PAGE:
The bank buildings of the Alcala can be seen in the far distance, as Alcala leaves the Puerta del Sol. The name Sol comes perhaps from a vanished gate with a picture of the sun. Sol was in any case rebuilt about 1860 and is now fan shaped, with the curved edge shown here. Ford, who saw it before the reshaping, called it the heart of the city, "where all the greater arteries of circulation meet and diverge." Mackenzie says the same: "Go where you will, almost, you must pass through the gate of the Sun, for here you can choose a street that will lead you directly to the place of which you are in search; and, put yourself into any street in the extremities of the city, it is sure to discharge you here. In this way all Madrid passes daily through this centre of circulation; so a that a stranger may station himself here and see the population of the whole capital passing, as it were, in review before him" (I, 131).
In 1900 Sol was a very busy streetcar terminus. It is still a major transportation hub, one of the most important stations on the Madrid subway network. The commercial importance of Sol has shrivelled, however. Nagel's guidebook of 1953 says: "Only a very few years ago the Puerta del Sol was the town's commercial centre, its trading success being due to the numerous streets leading from it. To-day its importance has passed to the Gran Via."
Charles III keeps an eye on the action.
A score or more of living statues, many in seemingly impossible poses, are more striking than the bronze ones.
From Sol, the Calle Mayor extends west to the Almudena Cathedral. Here, a couple of blocks from Sol, it is lined with late 19th-century buildings.
A department store, Conrado Martin.
Traffic is controlled.
At last, the Plaza Mayor, just off the Calle Mayor and a two-minute walk from Sol. This square is the subject of an exhaustive history, The Plaza Mayor and the Shaping of Baroque Madrid by Jesús Escobar (2004). He calls the square, which has a long history but was fundamentally shaped between 1615 and 1620, "the heart of Madrid as a cultural and political symbol of Spanish Habsburg rule." Escobar says that the square was "planned and built as an urban centerpiece for a new capital envisioned by the Spanish Habsburg ruler Philip II... [and that] on most days, the plaza served as the principal market space of Madrid. Following a well-ordered arrangement, vendors brought fruit, vegetables, dried nuts, candied almonds, and other goods to sell from specially designed tables and stands. In shops located under the plaza's porticoes, merchants offered stationery, pastries, and luxury goods.... Residents of all social classes also gathered in the plaza to buy bread and meat... [M]erchants and courtiers, bureaucrats and widows alike lived in the apartments rising four stories above the ground level shops that lined the perimeter of the Plaza Mayor" (p. 1).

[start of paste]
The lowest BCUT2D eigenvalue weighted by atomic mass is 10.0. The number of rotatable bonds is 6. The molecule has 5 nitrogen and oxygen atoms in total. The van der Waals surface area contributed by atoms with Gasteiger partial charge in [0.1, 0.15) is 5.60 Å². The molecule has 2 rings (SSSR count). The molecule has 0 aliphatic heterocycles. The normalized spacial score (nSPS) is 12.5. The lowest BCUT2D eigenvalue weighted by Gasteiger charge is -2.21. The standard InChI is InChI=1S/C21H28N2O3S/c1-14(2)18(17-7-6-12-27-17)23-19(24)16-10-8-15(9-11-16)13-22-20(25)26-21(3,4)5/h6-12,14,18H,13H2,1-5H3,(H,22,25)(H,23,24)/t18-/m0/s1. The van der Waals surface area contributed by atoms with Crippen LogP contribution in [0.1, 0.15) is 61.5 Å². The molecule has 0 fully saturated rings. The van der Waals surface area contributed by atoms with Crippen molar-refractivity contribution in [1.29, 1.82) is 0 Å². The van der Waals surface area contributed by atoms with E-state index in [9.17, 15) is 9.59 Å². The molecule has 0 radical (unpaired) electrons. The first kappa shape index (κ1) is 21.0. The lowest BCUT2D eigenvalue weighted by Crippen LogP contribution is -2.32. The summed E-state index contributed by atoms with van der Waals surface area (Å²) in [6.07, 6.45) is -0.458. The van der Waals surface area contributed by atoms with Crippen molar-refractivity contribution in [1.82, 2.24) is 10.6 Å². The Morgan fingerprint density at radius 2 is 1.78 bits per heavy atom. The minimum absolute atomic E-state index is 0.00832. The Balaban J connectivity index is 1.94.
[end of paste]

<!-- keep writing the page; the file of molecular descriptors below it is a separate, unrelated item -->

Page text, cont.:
By 1629 Jerónimo de Quintana offered this description: "Among public buildings, that which ranks first and is the most sumptuous to be found in Madrid is the Plaza Mayor, which is also one of the most precious edifices in all of Spain.... The facades of the houses are of fired brick, each standing five stories and rising more than seventy-one feet from pedestal to rooftop. Beneath the first floor, and circling the entire plaza, are porticoes wide and tall enough for the passage of persons on horseback" (p. 206).
The key building in the plaza is this, the Panaderia, as its name suggests originally a bread mart. If that sounds odd, it is useful to remember the words of Giovanni Botero, a political philosopher who in 1519 wrote: "There is nothing that keeps the people as happy as a good bread mart" (Escobar, 116). The mart was on the ground floor, with a royal apartment above, from which the king could watch events such as bullfights. Higher still were other apartments.
The building burned in 1672 and again in 1790. The structure surviving today was completed in 1830 by Juan de Villanueva, the architect of Charles III. Villanueva took the opportunity to rebuild the entire square with neoclassical symmetry, although he added Flemish spires to the Panaderia to accentuate its dominance. That dominance was further emphasized in 1992 by the addition of frescoes by Carlos Francos.
The square plaza, built on the earlier and irregularly shaped Plaza del Arrabal, was planned by Gomez de Mora at the same time that the Panaderia was built. That makes the Plaza about 50 years younger than the Ordinance of Discovery, New Population, and Pacification of the Indies, the so-called Law of the Indies, the famous proclamation of 1573 that prescribed city planning in New Spain. Escobar points out that by the time the law was promulgated the Spanish had already begun building Mexico City, as well as Lima and Cuzco, and that in those places they built upon cities they inherited from the Aztec and Inca. He writes that Cortés and others were "moved by the planned cities they encountered in the Americas. Indeed, the urbanism that resulted from this contact between two cultures reveals a syncretic process of design... [though] it remains a difficult task to pinpoint the exact design origins of Spanish colonial town planning" (195). Escobar's point is provocative: "Artistic influence did not move only from Spain to the New World, but also in the other direction" (93).